Some recent studies have shown that there is historical evidence of the sun producing “superflares,” or flares 1,000 times larger than what has been observed in modern times.

[…]The 2008 National Academy of Sciences report said power outages after an extreme solar storm could last months or longer, since transformers take a long time to replace. A report from North American Electric Reliability Corp. (NERC) from 2012, on behalf of the industry, was not as dire, noting that geomagnetic storms are more likely to cause blackouts and short-term power loss rather than such sustained damage.

This is just an excerpt–I encourage you to read the full article on the Washington Post website.

The White House Office of Science and Technology Policy (OSTP) also published the following fact sheet, outlining a space weather action plan:

FACT SHEET: New Actions to Enhance National Space-Weather Preparedness

Space-weather events are naturally occurring phenomena in the space environment that have the potential to disrupt technologies and systems in space and on Earth. These phenomena can affect satellite and airline operations, communications networks, navigation systems, the electric power grid, and other technologies and infrastructures critical to the daily functioning, economic vitality, and security of our Nation. That’s why today, the Administration is releasing a National Space Weather Strategy and National Space Weather Action Plan and announcing new commitments from the Federal and non-Federal sectors to enhance national preparedness for space-weather events.

National Space Weather Strategy and National Space Weather Action Plan

Over the last several years, both industry and the Federal government have played an active role in maintaining and advancing the Nation’s ability to forecast and mitigate the various impacts of space weather. These actions include taking steps to replace aging satellite assets essential to monitoring and forecasting space weather, proposing space-weather standards for both the national and international air space, developing regulations to ensure the continued operation of the electric grid during an extreme space weather event, proposing a new option for replacing crucial Extra High Voltage (EHV) transformers damaged by space weather, and developing domestic production sources for EHV transformers.

Yet gaps remain in our capacity to understand, model, predict, respond to, and recover from space-weather events. The newly released National Space Weather Strategy (Strategy) and Space Weather Action Plan (Action Plan) were developed by an interagency group of experts, with input from stakeholders outside of the Federal government, to clearly articulate how the Federal government will work to fill these gaps by coordinating, integrating, and expanding existing policy efforts; engaging a broad range of sectors; and collaborating with international counterparts. The Strategy identifies goals and establishes the guiding principles that will guide these efforts in both the near and long term, while the Action Plan identifies specific activities, outcomes, and timelines that the Federal government will pursue accordingly. The Action Plan broadly aligns with investments proposed in the President’s Budget for Fiscal Year 2016 and will be reevaluated and updated within 3 years of the date of publication or as needed.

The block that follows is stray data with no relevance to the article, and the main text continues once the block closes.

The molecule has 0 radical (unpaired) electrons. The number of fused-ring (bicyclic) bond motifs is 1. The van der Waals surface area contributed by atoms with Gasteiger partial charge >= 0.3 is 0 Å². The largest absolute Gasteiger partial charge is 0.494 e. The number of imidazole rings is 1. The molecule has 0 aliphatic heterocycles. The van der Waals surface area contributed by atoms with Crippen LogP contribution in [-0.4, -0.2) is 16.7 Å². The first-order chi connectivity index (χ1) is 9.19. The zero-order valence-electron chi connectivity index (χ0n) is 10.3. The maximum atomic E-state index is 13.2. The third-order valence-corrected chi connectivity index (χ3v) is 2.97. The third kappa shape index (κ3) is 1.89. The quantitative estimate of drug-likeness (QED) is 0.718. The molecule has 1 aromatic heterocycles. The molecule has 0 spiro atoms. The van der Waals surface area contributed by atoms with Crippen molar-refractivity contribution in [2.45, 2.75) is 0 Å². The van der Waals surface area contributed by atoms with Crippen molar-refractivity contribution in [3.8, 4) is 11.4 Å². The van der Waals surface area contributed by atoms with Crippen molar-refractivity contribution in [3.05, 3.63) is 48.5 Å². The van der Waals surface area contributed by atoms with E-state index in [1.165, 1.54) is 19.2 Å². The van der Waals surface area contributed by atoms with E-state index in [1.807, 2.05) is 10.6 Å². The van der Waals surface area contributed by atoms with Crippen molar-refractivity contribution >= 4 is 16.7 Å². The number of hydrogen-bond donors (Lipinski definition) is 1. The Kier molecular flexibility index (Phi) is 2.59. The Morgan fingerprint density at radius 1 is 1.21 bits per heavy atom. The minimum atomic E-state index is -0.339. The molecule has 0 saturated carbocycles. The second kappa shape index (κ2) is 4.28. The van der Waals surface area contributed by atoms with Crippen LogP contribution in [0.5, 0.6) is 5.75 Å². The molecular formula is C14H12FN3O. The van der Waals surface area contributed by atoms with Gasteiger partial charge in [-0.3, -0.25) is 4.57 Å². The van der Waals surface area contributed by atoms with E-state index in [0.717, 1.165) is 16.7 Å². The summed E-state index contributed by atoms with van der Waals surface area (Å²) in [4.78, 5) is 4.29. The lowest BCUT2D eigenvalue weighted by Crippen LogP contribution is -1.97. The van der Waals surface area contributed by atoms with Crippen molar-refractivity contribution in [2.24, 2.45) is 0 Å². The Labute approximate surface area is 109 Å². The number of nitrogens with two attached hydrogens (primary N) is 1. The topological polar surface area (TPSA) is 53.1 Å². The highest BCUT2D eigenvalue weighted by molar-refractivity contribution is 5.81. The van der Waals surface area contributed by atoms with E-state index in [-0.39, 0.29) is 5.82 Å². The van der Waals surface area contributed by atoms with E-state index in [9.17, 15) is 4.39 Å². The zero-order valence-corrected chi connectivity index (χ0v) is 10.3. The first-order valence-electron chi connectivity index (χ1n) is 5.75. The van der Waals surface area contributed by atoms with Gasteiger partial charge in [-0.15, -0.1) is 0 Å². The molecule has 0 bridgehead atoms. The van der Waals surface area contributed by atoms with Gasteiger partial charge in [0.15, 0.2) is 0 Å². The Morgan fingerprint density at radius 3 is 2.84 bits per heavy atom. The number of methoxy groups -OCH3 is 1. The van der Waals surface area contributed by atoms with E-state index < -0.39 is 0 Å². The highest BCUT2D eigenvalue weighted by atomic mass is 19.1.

Taken together, the Strategy and Action Plan will facilitate the integration of spaceweather considerations into Federal planning and decision making to achieve preparedness levels consistent with national policies, and enhance the resilience of critical technologies infrastructures to the potentially debilitating effects of space weather on the people, economy, and security of the United States.

Supporting Commitments to Enhance Space-Weather Preparedness

Today, Federal agencies and non-Federal entities are announcing new actions to support the Strategy and Action Plan and further enhance national space-weather preparedness.

Releasing New Space Environment Data. The U.S. Air Force (USAF), in partnership with the National Oceanic and Atmospheric Administration (NOAA), will provide Space Environment Data from the current GPS constellation and other U.S. Government satellites. This data could be used to validate space-weather forecast models, potentially enhancing space-weather prediction capabilities. As a first step, USAF and NOAA will make data from January 2014 – a month characterized by a high level of solar activity – freely available on data.gov, providing an opportunity for users to explore the scientific value of the data. Within three months of this release, the Office of Science and Technology Policy will chair an interagency group to evaluate the utility of the released data and to determine if the open data archive should be expanded to include additional historical and near real-time data.